SEA HISTORY 104, SPRING/SUMMER 2003

rhe home front buil r rhe Liberty ships char delivered the supplies rhar kept Russia in rhe war, thro ugh suppl y lin es ra nging from rhe Barenrs Sea to the Persian G ulf.

What Really Won the War? Soviet R ussia was rhe dominant parmer in grinding down rhe power of rhe hirhertoinvincible Wehrmach r. Two thirds of rhe German army was always on rhe Russian fro m unril rhe fi nal monrhs of rhe war, when Hitler deliberately over-concentrated against rhe West in his des perate gamble to make rhe "effete" democracies recoil. T he war was wo n by an oceanic coalition drawing the forces of the liberal democracies together. T har was rhe winning srraregy, which benefirred grearly from rhe grindingencoumer between Nazi Germany and Soviet Russia- and also made it possible for Soviet armies to keep rhe field. D espite Allied di ffe rences Roosevelt, Churchill and their staffs perfor med admirably in executing their oceanic srraregy. In wa r rhe fo rces of freedom were nor found waming, and in peace rhe p ro mises of rhe Atlamic Charter were kept, except in lands under Soviet occupation. And rhar uni red resolve proved out again in the decades of rhe Cold W ar, which ended peacefully in rhe dissolution of the Soviet empire and the liberation, ar las t, of Eastern Europe. T he wo rld had no better guarantor of peace and freedom in the pas r stormy century rhan rhar oceanic coalition of free peoples, backed by rhe power of rhe US Navy. T har situation remains true today . .t Note: D iscussion is invited. Please write the author at NMHS for further information on the development of "The American Achievement by Sea, " of which these articles in Sea H istory are just a p reliminary sketch.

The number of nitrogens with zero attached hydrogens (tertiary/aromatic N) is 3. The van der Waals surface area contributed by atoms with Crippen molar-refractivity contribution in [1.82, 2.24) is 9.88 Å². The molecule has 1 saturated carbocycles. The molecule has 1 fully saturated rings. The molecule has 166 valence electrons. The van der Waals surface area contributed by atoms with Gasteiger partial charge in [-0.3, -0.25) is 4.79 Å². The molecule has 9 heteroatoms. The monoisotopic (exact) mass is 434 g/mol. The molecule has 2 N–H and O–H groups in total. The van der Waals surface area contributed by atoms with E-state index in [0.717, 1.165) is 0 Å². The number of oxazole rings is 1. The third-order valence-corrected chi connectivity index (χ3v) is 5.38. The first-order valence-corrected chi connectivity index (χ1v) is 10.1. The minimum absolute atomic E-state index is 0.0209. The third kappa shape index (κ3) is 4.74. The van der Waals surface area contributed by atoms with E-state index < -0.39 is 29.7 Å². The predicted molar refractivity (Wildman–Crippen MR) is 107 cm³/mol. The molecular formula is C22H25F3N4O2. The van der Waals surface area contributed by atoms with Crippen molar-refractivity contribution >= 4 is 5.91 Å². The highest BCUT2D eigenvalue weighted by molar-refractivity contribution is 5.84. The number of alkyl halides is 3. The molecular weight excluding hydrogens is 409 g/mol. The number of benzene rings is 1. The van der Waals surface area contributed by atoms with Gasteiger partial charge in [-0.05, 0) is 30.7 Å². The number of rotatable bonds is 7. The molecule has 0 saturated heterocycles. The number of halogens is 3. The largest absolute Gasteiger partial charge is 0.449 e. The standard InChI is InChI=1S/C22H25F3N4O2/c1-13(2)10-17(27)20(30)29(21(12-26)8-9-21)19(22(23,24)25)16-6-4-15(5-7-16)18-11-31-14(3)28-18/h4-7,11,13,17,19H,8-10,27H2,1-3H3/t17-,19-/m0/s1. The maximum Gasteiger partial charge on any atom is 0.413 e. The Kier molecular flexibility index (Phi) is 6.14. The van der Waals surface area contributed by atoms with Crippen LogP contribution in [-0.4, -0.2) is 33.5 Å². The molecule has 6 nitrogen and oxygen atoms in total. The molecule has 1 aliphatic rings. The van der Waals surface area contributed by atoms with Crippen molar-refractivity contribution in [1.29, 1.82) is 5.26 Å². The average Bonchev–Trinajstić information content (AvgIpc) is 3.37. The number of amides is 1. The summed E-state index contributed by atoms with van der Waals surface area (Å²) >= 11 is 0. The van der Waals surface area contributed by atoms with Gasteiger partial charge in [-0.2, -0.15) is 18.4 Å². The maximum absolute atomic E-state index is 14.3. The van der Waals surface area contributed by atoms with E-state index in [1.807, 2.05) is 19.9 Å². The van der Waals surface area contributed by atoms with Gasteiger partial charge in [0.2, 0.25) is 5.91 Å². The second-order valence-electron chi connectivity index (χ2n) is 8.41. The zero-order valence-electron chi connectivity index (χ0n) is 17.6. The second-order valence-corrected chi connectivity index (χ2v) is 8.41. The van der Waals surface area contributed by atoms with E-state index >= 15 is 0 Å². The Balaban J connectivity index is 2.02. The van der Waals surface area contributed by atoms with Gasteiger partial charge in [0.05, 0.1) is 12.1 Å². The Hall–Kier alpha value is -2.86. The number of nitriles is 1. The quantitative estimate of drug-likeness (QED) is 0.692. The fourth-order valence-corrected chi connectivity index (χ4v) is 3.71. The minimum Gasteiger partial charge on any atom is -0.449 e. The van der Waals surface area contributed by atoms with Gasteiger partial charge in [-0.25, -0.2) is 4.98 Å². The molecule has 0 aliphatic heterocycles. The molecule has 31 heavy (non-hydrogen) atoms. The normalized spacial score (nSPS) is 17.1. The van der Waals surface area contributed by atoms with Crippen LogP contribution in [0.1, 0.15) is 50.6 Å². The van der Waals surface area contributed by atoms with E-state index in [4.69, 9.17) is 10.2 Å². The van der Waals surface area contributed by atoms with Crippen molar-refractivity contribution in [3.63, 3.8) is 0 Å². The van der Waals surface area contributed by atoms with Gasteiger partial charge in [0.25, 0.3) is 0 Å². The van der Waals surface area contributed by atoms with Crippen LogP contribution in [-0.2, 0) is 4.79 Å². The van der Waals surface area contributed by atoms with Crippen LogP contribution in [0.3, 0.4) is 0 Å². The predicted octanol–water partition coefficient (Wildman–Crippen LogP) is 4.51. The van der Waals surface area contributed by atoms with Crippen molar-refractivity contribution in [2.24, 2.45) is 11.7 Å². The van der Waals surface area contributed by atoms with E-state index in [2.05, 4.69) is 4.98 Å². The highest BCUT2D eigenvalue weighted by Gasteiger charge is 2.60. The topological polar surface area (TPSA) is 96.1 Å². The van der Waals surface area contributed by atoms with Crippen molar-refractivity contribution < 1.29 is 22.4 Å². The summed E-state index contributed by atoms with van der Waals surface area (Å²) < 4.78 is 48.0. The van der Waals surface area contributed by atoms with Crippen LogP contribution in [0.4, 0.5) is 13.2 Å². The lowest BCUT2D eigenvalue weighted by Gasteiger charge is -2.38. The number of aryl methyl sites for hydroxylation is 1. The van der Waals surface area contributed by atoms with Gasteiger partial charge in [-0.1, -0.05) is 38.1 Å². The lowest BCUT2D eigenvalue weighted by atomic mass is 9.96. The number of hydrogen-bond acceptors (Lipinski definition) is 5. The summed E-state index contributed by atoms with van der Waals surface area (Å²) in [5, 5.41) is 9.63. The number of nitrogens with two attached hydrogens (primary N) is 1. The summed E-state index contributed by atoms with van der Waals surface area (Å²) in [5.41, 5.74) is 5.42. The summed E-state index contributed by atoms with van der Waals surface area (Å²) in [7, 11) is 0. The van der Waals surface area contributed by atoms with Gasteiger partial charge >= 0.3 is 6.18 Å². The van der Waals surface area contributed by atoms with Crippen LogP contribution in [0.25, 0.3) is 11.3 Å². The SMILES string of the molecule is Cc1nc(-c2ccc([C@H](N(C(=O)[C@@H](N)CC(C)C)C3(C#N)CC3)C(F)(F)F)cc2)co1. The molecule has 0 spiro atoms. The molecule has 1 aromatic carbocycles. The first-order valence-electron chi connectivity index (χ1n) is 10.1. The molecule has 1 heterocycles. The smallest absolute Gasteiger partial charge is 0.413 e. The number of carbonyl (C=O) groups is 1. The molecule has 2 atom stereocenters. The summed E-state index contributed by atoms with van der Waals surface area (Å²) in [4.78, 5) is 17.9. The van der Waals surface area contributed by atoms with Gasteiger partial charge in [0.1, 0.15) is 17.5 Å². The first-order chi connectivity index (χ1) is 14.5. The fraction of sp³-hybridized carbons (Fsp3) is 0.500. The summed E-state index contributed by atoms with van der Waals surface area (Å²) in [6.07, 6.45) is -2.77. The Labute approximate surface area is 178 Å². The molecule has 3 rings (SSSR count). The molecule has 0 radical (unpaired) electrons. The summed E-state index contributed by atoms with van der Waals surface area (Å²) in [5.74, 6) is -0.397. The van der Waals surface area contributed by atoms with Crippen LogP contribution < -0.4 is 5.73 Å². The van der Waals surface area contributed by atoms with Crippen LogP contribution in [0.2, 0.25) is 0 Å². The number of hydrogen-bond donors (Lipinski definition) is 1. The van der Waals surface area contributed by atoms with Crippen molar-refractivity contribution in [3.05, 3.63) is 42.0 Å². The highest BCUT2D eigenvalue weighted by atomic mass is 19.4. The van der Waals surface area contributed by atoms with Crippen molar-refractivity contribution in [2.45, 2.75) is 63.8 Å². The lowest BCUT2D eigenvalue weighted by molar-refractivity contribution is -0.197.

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Sea History 104 - Spring 2003  

6 THE AMERICAN ACHIEVEMENT BY SEA, PART II: From Two-Ocean Navy to All-Ocean Navy, by Peter Stanford • 11 Liberty Ships That Made History,...

Sea History 104 - Spring 2003  

6 THE AMERICAN ACHIEVEMENT BY SEA, PART II: From Two-Ocean Navy to All-Ocean Navy, by Peter Stanford • 11 Liberty Ships That Made History,...